The right to leave and return and Chinese migration law
- Publication Type:
- Issue Date:
The Right to leave and return (RLR) has been affirmed as a fundamental human right in several international instruments. While being a fundamental human right, each State has the sovereign right to regulate RLR in accordance with its own laws. The regulation of RLR, however, is not only an attribute of sovereignty but an issue with important political, economic and security implications for the State. Given its significance, it is understandable and desirable that States regulate RLR. The regulation must however take account of both the interests of the State and the human rights dimension of the right. This is an issue of balance. In the case of China, the country's communist political system has significantly affected the development of RLR and the country's approach to it. As a rule China's approach is restrictive. As part of its reform and 'opening up' policies, China has embarked on a range of reforms to liberalise RLR, but the reforms lack cohesion and focus, and remain restrictive. Given its peculiar past and complex social and economic conditions, China may have some justifications for its approach, but on balance, has more to gain from adopting a more liberal approach. The issue of RLR in China is crucial both for the future of China, and for development of RLR in the world. China's current policy's on RLR still reflects a closed culture. A more open policy is not only consistent with international human rights norms, but also a useful infrastructure for the country's place in the global economy. Great achievements over the last 25 years and encouraging developmental trends demand acceleration of reforms to protect RLR in China. A careful and well-coordinated migration strategy with a well-defined RLR focus could enhance China's economic progress as well as its international human rights image. When designing the reform strategy, the balance of the Western experience and Chinese realities needs to be finely kept. This thesis will explore the Chinese regulatory regime governing RLR to determine its consistency with international standards. The thesis is divided into 15 chapters. It investigates RLR in international migration law and practice; analyses RLR in the context of China, and identifies its driving factors; investigates the conditions and practical concerns relevant to the protection of RLR; and concludes with recommendations on how the Chinese regulatory regime governing RLR can be improved.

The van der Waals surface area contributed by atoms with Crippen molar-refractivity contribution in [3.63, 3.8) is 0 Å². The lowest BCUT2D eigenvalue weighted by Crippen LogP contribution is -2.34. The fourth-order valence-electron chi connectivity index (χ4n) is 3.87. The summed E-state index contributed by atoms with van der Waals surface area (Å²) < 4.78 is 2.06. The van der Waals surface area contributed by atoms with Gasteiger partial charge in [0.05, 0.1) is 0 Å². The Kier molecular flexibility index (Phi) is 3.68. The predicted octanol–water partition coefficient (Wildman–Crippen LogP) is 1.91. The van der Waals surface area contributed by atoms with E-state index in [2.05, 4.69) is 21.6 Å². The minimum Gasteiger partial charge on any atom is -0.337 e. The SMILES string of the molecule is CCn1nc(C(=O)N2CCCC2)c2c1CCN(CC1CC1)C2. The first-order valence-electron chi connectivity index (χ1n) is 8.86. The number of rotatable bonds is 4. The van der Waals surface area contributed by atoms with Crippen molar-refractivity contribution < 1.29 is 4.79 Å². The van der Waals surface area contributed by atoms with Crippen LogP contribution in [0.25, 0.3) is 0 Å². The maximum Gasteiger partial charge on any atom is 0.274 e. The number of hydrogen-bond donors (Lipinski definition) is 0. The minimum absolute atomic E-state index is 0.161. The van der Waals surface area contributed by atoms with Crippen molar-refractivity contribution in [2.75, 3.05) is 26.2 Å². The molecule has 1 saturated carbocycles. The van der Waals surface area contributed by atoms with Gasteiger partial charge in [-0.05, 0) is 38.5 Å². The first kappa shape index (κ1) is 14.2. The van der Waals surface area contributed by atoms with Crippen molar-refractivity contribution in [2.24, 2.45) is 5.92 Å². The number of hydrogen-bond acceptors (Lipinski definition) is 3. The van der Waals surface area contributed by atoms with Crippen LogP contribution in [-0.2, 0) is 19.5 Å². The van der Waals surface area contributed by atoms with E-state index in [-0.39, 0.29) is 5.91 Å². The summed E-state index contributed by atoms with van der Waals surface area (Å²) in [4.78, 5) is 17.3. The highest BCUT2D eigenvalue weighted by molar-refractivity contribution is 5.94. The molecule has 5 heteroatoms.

Please use this identifier to cite or link to this item: